FDA Approves Morning Sickness Drug It Pulled Off The Market 30 Years Ago

You don’t have to have ever been pregnant to understand one of the yuckiest drawbacks experienced by women — morning sickness, that awful time when lunch won’t stay down and the toilet is a mom-to-be’s best friend. Thirty years ago the Food and Drug Administration put the kibosh on a treatment designed to alleviate morning sickness, the agency is putting it back on the table now.

The Associated Press is calling it a comeback (unclear whether or not LL Cool J would rule it as such) as the FDA now says a new version of a drug called Benedictin is okay to go on the market. The agency yanked it way back when after hundreds of lawsuits claimed it contributed to birth defects.

The pill will be sold under the name Diclegis in the U.S., and the FDA says it’s a safe and effective treatment for this particularly awful rite of pregnancy passage. During those years of banishment, researches have tested the treatment for safety possibly more than any other drug used in pregnancy.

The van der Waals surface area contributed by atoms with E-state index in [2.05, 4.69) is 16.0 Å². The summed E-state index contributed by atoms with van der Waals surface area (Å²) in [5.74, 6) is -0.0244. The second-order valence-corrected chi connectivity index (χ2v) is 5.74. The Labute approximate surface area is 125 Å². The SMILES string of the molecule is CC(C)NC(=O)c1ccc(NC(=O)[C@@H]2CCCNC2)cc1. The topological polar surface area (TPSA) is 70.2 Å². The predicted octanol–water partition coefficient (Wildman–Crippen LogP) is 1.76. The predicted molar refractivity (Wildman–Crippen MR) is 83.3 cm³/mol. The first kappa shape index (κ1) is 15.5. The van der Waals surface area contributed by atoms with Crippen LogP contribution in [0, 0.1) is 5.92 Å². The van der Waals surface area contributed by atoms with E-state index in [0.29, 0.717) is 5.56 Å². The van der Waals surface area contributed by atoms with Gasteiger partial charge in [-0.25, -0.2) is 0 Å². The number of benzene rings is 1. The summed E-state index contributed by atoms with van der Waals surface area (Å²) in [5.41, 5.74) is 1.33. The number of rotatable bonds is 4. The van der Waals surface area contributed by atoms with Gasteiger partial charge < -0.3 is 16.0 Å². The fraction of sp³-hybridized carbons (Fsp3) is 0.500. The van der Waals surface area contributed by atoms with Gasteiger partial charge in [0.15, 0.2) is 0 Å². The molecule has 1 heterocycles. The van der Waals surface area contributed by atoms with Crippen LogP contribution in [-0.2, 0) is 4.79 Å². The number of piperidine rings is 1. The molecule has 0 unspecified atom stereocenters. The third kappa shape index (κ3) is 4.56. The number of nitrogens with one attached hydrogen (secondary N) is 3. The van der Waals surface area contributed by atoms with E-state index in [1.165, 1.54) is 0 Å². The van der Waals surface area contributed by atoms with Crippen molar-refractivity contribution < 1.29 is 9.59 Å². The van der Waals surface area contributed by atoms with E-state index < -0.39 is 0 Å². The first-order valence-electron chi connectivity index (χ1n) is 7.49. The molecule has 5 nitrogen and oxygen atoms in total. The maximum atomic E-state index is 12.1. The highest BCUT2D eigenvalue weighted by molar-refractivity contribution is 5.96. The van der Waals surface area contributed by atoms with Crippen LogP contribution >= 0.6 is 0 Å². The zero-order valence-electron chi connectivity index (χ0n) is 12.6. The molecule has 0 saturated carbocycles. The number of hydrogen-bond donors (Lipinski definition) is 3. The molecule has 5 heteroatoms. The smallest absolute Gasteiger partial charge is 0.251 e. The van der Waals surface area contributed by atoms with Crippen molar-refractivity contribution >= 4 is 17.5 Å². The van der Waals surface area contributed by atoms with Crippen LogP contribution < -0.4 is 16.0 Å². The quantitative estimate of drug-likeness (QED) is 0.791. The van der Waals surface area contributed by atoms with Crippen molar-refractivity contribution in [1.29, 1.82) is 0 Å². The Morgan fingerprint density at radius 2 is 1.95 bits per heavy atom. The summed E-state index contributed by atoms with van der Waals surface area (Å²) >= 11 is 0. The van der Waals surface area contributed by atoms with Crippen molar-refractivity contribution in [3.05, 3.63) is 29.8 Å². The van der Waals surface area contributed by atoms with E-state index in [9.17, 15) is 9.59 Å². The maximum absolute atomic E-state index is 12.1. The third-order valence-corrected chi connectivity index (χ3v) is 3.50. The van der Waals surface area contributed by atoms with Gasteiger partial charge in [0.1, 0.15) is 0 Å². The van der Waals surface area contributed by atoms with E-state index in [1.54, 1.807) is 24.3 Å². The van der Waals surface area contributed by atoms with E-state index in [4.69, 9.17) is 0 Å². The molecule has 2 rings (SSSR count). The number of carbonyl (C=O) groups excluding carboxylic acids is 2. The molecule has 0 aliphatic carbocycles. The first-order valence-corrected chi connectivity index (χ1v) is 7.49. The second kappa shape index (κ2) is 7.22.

“There’s been a lot of buzz about this. Nothing better has come along” to treat morning sickness in those 30 years, said the medical director for the March of Dimes, who is all about the FDA’s move to approve the drug.

U.S. sales of Diclegis are scheduled to start in early June from a Canadian manufacturer that’s been selling the pill in a generic form for years.

Here’s what’s in them that makes the pills so effective: Vitamin B6 plus the over-the-counter antihistamine doxylamine, found in the sleep aid Unisom. Apparently obstetricians have included those same ingredients when telling pregnant women how to mix up a fix for themselves.

Women will be instructed to take the pills, coated to provide a delayed-release, before the morning nausea is due to set in.

FDA approves return of drug for morning sickness [Associated Press]